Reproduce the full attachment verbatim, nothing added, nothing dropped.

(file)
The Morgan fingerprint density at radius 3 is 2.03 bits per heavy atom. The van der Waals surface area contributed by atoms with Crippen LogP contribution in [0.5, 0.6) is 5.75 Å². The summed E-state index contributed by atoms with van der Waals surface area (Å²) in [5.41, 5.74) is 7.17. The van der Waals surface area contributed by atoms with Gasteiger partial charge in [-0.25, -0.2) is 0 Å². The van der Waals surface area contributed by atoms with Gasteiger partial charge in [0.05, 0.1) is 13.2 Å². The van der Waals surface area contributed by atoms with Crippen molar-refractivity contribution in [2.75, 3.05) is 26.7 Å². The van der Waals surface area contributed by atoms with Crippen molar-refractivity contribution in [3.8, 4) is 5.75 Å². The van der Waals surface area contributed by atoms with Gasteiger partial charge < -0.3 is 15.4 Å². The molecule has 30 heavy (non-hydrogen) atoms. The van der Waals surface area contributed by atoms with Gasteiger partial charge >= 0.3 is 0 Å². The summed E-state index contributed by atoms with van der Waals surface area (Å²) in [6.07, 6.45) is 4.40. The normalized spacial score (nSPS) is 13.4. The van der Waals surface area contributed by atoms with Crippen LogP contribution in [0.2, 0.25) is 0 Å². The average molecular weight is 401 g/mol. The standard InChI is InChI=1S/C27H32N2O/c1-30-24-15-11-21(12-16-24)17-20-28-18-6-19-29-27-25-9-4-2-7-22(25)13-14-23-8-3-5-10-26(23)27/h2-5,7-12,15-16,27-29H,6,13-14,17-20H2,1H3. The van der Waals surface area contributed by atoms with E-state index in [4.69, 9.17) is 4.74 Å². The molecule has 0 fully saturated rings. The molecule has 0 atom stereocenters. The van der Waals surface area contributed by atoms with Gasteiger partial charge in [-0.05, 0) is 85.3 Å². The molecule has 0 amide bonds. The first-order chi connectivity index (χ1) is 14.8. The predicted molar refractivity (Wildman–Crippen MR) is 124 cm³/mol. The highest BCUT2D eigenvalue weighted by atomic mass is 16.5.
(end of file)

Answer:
The Morgan fingerprint density at radius 3 is 2.03 bits per heavy atom. The van der Waals surface area contributed by atoms with Crippen LogP contribution in [0.5, 0.6) is 5.75 Å². The summed E-state index contributed by atoms with van der Waals surface area (Å²) in [5.41, 5.74) is 7.17. The van der Waals surface area contributed by atoms with Gasteiger partial charge in [-0.25, -0.2) is 0 Å². The van der Waals surface area contributed by atoms with Gasteiger partial charge in [0.05, 0.1) is 13.2 Å². The van der Waals surface area contributed by atoms with Crippen molar-refractivity contribution in [2.75, 3.05) is 26.7 Å². The van der Waals surface area contributed by atoms with Crippen molar-refractivity contribution in [3.8, 4) is 5.75 Å². The van der Waals surface area contributed by atoms with Gasteiger partial charge < -0.3 is 15.4 Å². The molecule has 30 heavy (non-hydrogen) atoms. The van der Waals surface area contributed by atoms with Gasteiger partial charge >= 0.3 is 0 Å². The summed E-state index contributed by atoms with van der Waals surface area (Å²) in [6.07, 6.45) is 4.40. The normalized spacial score (nSPS) is 13.4. The van der Waals surface area contributed by atoms with Crippen LogP contribution in [0.2, 0.25) is 0 Å². The average molecular weight is 401 g/mol. The standard InChI is InChI=1S/C27H32N2O/c1-30-24-15-11-21(12-16-24)17-20-28-18-6-19-29-27-25-9-4-2-7-22(25)13-14-23-8-3-5-10-26(23)27/h2-5,7-12,15-16,27-29H,6,13-14,17-20H2,1H3. The van der Waals surface area contributed by atoms with E-state index in [4.69, 9.17) is 4.74 Å². The molecule has 0 fully saturated rings. The molecule has 0 atom stereocenters. The van der Waals surface area contributed by atoms with Gasteiger partial charge in [-0.05, 0) is 85.3 Å². The molecule has 0 amide bonds. The first-order chi connectivity index (χ1) is 14.8. The predicted molar refractivity (Wildman–Crippen MR) is 124 cm³/mol. The highest BCUT2D eigenvalue weighted by atomic mass is 16.5.